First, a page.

The Death of Karina Holmer

Karina Holmer was 20-years old when her untimely death occurred. She was an au pair, hailing from Sweden. The night that she disappeared, on June 21, 1996, she was with several other young nannies at a local hotspot in Boston, Zanzibar. She and this group often met up on weekends, at the loft the family she was working for in Dover owned. The last time Karina was seen as at the corner of Boylston and Tremont that Friday night, where she said goodbye to her friends. It was that Sunday that her remains were found (Walker). While June 21, 1996 was just a regular day to Americans, to Karina it would have been the celebration of the Summer Solstice, the longest day of the year. The Summer Solstice was a celebration back in Sweden, and in other countries, and Karina likely would have celebrated the day. She was wearing a grey sweatshirt and tight silver pants the night she went missing (Jensen 2013).

                On the night in question, Karina was known to have passed out at least once in the bathroom of the club she was partying in. After coming to, she went outside, and thinking that she had lost her friends, attempted to get back inside the closed club. She began to dance and sing in the Alley, along with a panhandler, after the bouncer of the club refused to let her back in.  She also reportedly had a conversation with a man in his late 40s, who was known for driving through Boston with his Great Pyrenees wearing matching Superman shirts, named Herb Whittman, on that night. According to police, Karina was caught on a security camera on Mass Ave near the Berkley campus, not far from where her body was found. Other claim this video does not, in fact, exist. As far as the police know, the last time Karina was seen alive was 3 AM in the Alley, outside the Zanzibar club (Jensen 2013).  Initially, there were witnesses who also claimed to have seen her in a car on Boylston street, but this has not been confirmed (celebrateboston).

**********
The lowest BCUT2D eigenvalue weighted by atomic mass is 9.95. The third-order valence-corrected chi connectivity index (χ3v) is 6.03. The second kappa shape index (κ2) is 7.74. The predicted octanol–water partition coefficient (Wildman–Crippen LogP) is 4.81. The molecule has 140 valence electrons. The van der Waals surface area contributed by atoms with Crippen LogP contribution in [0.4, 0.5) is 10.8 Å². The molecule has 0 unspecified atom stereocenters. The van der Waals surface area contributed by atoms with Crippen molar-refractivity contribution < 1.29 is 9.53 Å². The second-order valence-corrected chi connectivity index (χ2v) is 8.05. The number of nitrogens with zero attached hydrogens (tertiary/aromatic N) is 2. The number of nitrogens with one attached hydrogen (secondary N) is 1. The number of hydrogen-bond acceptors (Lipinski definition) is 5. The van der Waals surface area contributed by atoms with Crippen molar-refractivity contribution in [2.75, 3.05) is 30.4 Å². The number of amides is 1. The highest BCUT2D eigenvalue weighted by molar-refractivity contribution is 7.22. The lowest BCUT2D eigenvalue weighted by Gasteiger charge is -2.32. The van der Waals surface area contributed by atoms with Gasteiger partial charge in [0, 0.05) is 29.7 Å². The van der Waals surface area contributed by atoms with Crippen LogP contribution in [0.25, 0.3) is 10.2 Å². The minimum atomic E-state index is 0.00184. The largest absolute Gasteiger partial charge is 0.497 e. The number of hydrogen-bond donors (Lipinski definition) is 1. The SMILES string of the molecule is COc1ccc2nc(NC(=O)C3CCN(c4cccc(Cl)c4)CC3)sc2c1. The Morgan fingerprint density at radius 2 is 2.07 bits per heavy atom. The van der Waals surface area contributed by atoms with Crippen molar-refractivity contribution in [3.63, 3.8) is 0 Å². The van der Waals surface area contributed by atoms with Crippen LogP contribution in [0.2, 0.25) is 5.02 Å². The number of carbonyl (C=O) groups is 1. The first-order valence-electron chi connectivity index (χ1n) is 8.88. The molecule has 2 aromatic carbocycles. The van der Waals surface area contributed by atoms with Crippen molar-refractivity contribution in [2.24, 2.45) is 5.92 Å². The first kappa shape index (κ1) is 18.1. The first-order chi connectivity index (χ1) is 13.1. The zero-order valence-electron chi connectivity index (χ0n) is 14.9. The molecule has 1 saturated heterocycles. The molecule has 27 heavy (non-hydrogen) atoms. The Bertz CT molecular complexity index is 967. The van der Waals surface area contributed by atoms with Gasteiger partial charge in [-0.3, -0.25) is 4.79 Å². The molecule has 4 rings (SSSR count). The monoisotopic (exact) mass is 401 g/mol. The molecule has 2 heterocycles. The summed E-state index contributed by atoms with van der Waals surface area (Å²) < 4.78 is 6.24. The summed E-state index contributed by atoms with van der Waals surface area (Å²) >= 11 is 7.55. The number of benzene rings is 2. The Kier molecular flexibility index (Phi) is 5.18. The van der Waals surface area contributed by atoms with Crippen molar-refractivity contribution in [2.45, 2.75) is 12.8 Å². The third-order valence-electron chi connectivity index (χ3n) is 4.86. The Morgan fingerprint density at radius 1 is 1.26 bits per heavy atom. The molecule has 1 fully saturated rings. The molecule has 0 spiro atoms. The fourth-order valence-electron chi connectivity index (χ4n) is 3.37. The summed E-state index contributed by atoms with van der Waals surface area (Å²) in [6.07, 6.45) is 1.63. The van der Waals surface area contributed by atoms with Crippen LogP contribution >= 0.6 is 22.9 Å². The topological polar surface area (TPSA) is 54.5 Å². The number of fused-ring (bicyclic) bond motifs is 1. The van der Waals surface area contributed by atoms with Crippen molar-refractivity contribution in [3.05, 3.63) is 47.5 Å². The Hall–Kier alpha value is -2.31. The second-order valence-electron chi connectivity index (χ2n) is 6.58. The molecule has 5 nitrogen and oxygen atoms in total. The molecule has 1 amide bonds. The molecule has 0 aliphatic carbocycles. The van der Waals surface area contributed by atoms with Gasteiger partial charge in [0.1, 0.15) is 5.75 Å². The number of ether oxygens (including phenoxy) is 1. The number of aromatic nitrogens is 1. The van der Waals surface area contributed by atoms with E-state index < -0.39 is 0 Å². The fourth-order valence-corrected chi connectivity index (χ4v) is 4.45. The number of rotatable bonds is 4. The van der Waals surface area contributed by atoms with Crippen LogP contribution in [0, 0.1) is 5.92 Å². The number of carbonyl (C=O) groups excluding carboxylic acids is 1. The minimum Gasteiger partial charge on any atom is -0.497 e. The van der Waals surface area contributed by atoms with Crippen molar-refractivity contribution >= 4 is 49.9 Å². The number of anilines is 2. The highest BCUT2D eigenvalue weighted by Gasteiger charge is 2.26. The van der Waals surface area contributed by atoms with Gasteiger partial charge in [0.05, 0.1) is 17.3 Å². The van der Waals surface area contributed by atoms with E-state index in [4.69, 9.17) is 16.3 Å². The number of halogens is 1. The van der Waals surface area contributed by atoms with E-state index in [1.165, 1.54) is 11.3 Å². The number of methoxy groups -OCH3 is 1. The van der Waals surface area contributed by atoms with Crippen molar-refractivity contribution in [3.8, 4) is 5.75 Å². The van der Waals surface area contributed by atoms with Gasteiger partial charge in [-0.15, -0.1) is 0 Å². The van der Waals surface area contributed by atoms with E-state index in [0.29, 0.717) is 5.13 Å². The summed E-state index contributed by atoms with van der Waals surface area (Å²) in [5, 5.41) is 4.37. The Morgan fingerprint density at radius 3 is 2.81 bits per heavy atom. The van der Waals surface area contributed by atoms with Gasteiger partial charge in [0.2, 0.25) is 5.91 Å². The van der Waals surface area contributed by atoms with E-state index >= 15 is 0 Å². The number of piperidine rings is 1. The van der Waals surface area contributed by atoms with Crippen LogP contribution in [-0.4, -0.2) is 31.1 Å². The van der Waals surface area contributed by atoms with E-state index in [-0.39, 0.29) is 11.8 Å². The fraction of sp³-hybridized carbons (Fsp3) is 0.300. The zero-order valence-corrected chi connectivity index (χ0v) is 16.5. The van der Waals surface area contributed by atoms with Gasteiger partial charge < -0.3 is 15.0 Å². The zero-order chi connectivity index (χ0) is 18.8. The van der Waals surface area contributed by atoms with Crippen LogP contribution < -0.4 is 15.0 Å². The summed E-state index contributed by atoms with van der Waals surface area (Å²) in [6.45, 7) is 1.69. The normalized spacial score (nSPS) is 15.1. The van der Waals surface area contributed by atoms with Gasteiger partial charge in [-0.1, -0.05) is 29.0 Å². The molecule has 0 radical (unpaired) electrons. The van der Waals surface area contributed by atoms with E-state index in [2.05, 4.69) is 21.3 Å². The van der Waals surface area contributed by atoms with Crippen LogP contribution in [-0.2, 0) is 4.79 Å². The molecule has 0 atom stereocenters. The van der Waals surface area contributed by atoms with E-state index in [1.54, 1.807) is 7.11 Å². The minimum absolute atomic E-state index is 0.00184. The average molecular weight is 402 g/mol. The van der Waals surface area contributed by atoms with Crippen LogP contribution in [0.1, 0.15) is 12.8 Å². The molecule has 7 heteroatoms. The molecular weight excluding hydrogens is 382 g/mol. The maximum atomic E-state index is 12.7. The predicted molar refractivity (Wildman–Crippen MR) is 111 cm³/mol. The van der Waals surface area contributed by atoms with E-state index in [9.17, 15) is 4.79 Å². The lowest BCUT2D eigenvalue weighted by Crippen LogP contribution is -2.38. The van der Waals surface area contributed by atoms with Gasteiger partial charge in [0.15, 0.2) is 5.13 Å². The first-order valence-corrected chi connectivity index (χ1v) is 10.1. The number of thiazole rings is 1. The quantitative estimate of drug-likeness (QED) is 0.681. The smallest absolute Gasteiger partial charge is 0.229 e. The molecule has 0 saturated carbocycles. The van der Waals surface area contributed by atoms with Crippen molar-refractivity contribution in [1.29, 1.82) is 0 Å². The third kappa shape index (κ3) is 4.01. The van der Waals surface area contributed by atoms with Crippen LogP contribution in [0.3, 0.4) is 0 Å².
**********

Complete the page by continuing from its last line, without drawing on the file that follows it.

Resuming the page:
The Sunday after she disappeared, a man found her remains while looking for bottles and cans near Fenway Park. Only the top half of her body has been recovered; the cause of death was strangulation (Walker). Her makeup had been washed off and there was not dirt to be found on her body, suggesting that she had been thoroughly washed before her killer dumped her remains. It has been suggested that her body was dismember, not to make disposal easier, but to hide DNA evidence possibly left behind in a sexual assault (Jensen 2013). Upon seeing the news reports about the body of a beautiful young woman being found, the family she was working for called the police (Walker).

                The day after her remains were recovered, the panhandler she had been dancing with was found and questioned, while Whittman got a lawyer. Whittman was pulled over for speeding through Andover that night, which made for a relatively tight alibi. Despite this, Wittman took his own life a year later. Her employers, a police officer she may have been dating, and the frontman for the band Sleep Chamber, who lived near where her remains were found, were all questioned, but nothing was turned up (Jensen 2013).